Note 5: Climate change and the circular economy
As a focused paints and coatings company, the priorities of our sustainability agenda have shifted to reflect the strategic direction of AkzoNobel and focus on those areas where we can have the biggest impact.
Following the separation of Specialty Chemicals, carbon emissions from our operations dropped 90% to 300 kilotons worldwide. We continue to set targets on emissions under our resource productivity agenda (see Note 3).
More than 98% of our carbon footprint stems from our suppliers (upstream) and our customers (downstream). In 2018, our value chain emissions were 5% lower than in 2017.
Upstream, our biggest impact is from emissions of the raw materials we buy, such as pigments, resins and solvents. In our raw material sourcing, we need to join forces with our suppliers to greatly increase the share of bio-based materials, recycled content or raw materials produced with renewable energy. In addition, we must learn to make better use of raw materials (see Note 6).
Downstream, the applications we provide to consumers also generate emissions when used, for example from solvents and curing temperatures. We continue to offer our customers technologies and solutions that enable them to reduce their own emissions and material use, for example through lower curing temperatures, low or zero solvents, water-based solutions and using fewer layers of paint.
Following the principles of the circular economy – the use of bio-based and recycled raw materials combined with improved solutions for our customers – has the potential to be our biggest contributor to the Paris agreement. Building on our track record of renewable energy, we will now also focus on reducing carbon emissions through renewable raw materials. Currently, approximately 5% of organic raw materials are from renewable sources.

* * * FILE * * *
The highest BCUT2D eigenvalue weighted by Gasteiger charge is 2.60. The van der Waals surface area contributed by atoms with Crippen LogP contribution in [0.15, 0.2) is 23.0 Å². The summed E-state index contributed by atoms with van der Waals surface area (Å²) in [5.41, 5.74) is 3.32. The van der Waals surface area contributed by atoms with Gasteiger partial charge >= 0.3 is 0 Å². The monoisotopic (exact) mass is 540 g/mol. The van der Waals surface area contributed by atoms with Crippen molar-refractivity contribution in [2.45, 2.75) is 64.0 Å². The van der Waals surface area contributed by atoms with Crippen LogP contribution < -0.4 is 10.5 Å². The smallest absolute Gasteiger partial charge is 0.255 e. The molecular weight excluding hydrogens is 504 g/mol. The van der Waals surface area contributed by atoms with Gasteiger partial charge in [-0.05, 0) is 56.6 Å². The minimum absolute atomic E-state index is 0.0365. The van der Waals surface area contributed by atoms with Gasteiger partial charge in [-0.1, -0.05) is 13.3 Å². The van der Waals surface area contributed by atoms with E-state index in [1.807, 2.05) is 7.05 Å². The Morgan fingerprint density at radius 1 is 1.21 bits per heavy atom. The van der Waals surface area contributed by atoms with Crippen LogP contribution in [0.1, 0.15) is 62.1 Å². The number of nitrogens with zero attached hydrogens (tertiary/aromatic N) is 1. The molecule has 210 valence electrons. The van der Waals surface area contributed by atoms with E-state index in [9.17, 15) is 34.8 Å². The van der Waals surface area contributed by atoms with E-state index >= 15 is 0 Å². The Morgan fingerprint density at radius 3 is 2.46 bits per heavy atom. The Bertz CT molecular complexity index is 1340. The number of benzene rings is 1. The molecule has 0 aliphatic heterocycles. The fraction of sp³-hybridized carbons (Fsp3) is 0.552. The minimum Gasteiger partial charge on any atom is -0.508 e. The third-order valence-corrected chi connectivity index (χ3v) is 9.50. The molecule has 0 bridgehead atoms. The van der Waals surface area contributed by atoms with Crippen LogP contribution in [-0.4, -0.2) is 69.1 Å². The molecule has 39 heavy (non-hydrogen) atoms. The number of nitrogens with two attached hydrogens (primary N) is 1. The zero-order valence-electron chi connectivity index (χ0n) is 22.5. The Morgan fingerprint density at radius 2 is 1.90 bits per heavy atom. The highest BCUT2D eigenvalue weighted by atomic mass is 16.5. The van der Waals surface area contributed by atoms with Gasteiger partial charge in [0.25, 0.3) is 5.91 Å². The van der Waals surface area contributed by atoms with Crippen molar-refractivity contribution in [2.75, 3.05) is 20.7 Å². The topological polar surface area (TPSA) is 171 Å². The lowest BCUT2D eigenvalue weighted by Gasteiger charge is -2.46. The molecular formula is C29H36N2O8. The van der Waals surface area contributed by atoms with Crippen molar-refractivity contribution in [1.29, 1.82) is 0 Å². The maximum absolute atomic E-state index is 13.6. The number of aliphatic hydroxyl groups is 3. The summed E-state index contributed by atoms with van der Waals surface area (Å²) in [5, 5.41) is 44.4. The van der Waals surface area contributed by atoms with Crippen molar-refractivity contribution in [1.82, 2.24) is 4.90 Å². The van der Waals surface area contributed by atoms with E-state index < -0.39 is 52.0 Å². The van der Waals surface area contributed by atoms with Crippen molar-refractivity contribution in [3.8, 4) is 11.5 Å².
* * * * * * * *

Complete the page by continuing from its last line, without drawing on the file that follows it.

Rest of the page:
The paints and coatings industry is at an early stage, but as a leading company we are at the forefront and working with partners, big suppliers and universities to develop more innovative products. Examples include high quality coatings with 25% recycled content, creating pigments from the carbon black harvested from used tires in a collaboration with Black Bear, and joint research with Dutch universities as part of the Chemical Building Block Consortium, which aims to develop bio-based resins from crustaceans and wood. We have gone through trials and pilot testing and are now at the stage where we will accelerate our pathway to resource productivity and circular economy. One of our Paint the Future startup challenge areas (see Case studies) focuses on identifying circular solutions, allowing us to benefit from technologies and innovations to further our ambitions towards a circular economy.
We continue to support the recommendations of the Financial Stability Board (FSB) Task Force on Climate related Financial Disclosures (TCFD). Risks and opportunities related to climate change and the transition towards a circular economy are assessed via our risk management process. We manage those risks and opportunities by working with suppliers and customers. Governance is integrated into our management cycle as described later in this section under Managing sustainability. We are partnering with industry peers and the World Business Council for Sustainable Development (WBCSD) to further implement the TCFD recommendations as they apply to our company.
The carbon footprint of a product is the total amount of greenhouse gas (GHG) emissions caused during a defined period of the product lifecycle. It is expressed in terms of the amount of carbon dioxide equivalents CO2(e) emitted.
An economic system which is restorative and regenerative by design, and which aims to keep products, components, and materials at their highest utility and value at all times, distinguishing between technical and biological cycles.